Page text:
In apparent contravention of the state public records statute, a Colorado police department and county district attorney have denied this reporter’s request for access to the documentation of the 2007 arrest of a local child sex offender and middle school teacher who previously had been a top official at USA Swimming headquarters in Colorado Springs.
The Colorado Freedom of Information Council advised me that the Woodland Park Police Department was mistaken in denying my request and referring it to the Teller County district attorney’s oiffice (which also denied my request). I have resubmitted to Woodland Park my application for the Colebank record.
The Colebank case and back story raise grave questions about the circumstances surrounding USA Swimming’s rumored dismissal of Colebank and failure to report to law enforcement and child protection authorities the actions which forced his departure.
The Colorado Bureau of Investigation’s listing of Colebank in its registry of convicted sex offenders is at http://www.sor.state.co.us/?SOR=offender.detail&%20eml=&zip=&county=&category=MO&unincorperated=&city=&street=&fname=&lname=&sort=NAM&page=8&id=XX07708996. The listing shows that Colebank was convicted in 2008 of “promotion of obscenity to a minor,” and in 2009 of “sexual exploitation of a child.”
Though I have not been able to confirm Colebank’s USA Swimming title or term of tenure, swimming sources say he was the predecessor to Pat Hogan, the organization’s current managing director of club development.
Unconfirmed reports say Colebank was abruptly fired in the early 2000s. This reportedly followed an incident in which Colebank was said to have emailed a young male swimmer he had met at a USA Swimming camp. While emphasizing that I have not yet been able to locate the boy allegedly solicited by Colebank, one source states that the boy was 12 years old at the time and lived in Florida.
What is indisputable is that Colebank, after being fired by USA Swimming, became a technology teacher at Carmel Middle School in Colorado Springs, and then a convicted child sex offender.
On October 31, 2007, the Woodland Park police contacted the Harrison School District about allegations against Colebank, and he resigned. He was arrested five days later. The Denver Post‘s contemporaneous account, which did not note Colebank’s USA Swimming affiliation, is at http://www.denverpost.com/news/ci_7386039.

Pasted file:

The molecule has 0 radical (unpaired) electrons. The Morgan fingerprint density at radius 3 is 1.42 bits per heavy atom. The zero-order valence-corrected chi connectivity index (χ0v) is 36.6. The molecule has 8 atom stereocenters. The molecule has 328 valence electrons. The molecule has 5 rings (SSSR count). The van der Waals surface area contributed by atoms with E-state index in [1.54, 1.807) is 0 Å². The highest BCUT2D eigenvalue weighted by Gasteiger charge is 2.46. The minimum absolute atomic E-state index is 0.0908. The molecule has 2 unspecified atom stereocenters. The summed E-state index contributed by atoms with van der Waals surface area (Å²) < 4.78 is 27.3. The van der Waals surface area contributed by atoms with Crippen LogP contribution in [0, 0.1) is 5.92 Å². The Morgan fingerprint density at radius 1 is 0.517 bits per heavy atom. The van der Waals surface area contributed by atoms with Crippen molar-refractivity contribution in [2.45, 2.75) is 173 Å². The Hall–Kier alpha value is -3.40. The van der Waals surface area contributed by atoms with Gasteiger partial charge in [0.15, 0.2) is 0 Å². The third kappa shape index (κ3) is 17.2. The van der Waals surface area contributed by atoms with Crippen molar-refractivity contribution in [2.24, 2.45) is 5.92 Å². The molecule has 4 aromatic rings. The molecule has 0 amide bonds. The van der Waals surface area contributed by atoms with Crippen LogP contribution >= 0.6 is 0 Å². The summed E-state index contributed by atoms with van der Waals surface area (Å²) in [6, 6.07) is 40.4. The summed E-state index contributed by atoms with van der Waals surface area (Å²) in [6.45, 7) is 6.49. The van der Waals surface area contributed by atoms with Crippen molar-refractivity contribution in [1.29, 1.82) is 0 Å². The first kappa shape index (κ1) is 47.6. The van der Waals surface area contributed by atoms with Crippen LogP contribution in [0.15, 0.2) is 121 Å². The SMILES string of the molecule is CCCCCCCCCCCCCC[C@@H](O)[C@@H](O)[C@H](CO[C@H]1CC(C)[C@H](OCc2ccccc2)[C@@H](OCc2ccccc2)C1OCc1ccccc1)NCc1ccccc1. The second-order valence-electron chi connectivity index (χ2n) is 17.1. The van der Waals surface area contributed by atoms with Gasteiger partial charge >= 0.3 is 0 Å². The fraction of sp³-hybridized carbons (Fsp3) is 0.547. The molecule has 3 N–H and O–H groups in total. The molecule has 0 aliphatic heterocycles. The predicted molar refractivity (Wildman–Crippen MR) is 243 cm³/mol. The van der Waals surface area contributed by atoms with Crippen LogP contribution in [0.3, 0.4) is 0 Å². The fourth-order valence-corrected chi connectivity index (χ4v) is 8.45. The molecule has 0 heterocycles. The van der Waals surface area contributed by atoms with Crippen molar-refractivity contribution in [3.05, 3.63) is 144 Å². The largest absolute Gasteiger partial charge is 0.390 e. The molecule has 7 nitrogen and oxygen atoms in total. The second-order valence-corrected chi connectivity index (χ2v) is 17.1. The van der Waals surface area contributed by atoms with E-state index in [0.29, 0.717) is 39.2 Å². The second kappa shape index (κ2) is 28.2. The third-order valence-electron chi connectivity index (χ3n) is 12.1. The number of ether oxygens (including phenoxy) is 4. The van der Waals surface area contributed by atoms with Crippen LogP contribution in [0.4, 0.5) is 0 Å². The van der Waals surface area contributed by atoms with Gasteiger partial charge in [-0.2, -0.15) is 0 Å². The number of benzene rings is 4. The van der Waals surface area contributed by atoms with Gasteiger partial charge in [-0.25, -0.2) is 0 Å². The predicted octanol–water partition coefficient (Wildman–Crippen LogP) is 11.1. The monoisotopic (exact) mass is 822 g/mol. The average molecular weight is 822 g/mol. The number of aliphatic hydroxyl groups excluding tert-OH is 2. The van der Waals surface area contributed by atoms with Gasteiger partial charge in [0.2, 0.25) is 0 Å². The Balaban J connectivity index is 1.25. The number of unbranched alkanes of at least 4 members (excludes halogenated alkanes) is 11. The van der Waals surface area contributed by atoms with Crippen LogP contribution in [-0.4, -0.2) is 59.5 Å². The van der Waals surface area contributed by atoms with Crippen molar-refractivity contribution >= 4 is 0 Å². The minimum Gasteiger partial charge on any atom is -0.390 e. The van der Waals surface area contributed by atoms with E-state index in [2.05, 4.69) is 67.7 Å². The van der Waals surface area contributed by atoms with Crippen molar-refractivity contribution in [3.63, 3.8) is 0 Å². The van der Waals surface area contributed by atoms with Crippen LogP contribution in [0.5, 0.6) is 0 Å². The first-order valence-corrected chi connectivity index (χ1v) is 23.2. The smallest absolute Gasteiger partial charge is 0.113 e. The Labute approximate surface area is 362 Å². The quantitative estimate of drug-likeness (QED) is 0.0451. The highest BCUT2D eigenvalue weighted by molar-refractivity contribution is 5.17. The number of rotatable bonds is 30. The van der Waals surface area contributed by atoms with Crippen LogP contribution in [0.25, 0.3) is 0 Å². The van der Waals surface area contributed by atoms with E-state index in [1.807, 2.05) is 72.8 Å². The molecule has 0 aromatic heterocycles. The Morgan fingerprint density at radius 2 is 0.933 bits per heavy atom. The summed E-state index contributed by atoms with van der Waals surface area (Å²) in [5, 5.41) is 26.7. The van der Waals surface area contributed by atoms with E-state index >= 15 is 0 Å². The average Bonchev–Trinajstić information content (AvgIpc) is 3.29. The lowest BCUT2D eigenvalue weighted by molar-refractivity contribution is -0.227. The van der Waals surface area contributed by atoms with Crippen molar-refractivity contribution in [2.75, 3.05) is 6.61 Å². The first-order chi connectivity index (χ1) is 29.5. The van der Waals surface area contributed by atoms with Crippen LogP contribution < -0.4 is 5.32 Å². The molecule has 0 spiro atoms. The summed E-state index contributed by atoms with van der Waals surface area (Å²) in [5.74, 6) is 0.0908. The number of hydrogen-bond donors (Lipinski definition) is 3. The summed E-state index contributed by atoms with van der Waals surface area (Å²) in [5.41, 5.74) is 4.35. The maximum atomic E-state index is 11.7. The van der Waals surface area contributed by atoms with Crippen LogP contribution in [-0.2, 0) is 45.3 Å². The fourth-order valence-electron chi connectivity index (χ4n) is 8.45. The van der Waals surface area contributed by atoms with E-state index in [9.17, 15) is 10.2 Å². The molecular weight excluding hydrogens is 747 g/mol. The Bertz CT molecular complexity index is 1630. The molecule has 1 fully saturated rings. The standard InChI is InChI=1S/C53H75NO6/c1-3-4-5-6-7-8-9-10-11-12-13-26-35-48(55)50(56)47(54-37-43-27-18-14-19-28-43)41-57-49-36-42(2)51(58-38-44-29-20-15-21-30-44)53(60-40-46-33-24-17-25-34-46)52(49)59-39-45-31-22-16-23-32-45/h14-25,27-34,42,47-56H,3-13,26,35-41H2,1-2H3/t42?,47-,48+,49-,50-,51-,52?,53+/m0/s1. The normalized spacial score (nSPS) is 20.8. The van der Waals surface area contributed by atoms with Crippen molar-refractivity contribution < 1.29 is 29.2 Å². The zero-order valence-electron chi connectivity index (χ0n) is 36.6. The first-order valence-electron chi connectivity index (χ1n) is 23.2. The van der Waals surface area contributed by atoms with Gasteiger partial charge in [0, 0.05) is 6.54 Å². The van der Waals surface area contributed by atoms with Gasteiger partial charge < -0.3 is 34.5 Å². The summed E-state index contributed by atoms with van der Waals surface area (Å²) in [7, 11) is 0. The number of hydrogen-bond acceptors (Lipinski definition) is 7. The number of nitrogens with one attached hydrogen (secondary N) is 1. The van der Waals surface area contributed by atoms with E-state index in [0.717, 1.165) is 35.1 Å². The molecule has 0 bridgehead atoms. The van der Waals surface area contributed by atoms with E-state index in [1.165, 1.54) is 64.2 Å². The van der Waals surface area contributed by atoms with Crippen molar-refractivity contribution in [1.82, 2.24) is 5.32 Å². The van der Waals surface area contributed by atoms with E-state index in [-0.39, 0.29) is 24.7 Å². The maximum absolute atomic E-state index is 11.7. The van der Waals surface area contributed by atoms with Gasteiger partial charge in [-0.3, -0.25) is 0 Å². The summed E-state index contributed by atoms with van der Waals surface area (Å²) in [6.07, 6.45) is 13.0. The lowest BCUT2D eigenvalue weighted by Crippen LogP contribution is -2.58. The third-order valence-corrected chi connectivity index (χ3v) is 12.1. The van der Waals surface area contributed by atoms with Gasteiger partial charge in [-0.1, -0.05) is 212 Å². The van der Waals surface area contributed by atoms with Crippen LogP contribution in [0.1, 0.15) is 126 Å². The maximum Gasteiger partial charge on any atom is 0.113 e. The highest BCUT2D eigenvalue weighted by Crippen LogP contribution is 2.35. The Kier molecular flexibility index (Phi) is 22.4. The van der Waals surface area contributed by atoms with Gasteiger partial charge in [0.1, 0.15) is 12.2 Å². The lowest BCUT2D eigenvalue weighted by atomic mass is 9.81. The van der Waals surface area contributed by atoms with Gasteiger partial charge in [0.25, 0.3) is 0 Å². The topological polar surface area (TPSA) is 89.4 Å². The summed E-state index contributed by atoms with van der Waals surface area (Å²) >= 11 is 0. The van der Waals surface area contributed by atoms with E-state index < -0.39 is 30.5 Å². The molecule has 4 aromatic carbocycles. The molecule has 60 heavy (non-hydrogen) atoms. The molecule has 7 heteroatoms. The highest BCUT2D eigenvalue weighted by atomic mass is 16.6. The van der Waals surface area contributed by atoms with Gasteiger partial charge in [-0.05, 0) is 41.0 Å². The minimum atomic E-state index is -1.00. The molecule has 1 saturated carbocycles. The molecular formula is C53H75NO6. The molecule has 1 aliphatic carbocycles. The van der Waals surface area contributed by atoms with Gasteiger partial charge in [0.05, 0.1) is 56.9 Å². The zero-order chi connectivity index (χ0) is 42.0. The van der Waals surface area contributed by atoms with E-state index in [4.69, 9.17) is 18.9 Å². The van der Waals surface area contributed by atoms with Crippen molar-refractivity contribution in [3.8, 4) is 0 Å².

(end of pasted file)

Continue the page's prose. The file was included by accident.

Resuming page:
USA Swimming does not respond to my inquiries. This post will be forwarded to executive director Chuck Wielgus and his staff, with a request that he provide further information on Colebank’s tenure at USA Swimming; what gave rise to his sudden departure; and whether the organization notified police or other agencies of possible knowledge of Colebank’s pedophilia.
A further very serious question about Colebank and USA Swimming is suggested by the already documented story of another staffer, Everett Uchiyama, who departed following a sexual misconduct allegation. Uchiyama benefited from a glowing reference by club development director Hogan when Uchiyama subsequently applied for a job at the nearby Country Club of Colorado, where he became aquatics director until being forced to resign after his earlier activities were exposed in 2010, following the airing of an investigative report by ABC’s 20/20 on the widespread sex abuse scandals in USA Swimming. See http://concussioninc.net/?p=5980.
I will follow up this post with whatever response I might receive from USA Swimming, as well as the response by Woodland Park police to my renewed public records request.
Attorney Steven Zansberg, a law firm partner of Colorado Freedom of Information Council president Thomas Kelley, told me that a “record of official action,” under Colorado’s Criminal Justice Records Act, “MUST be disclosed to the public; any records custodian who has possession, custody or control of such record is required to provide a copy of such ‘arrest record’ to any member of the public who has requested it. See Freedom Colorado Information, Inc. v. El Paso County Sheriff’s Dept., 196 P.3d 892 (Colo. 2008)”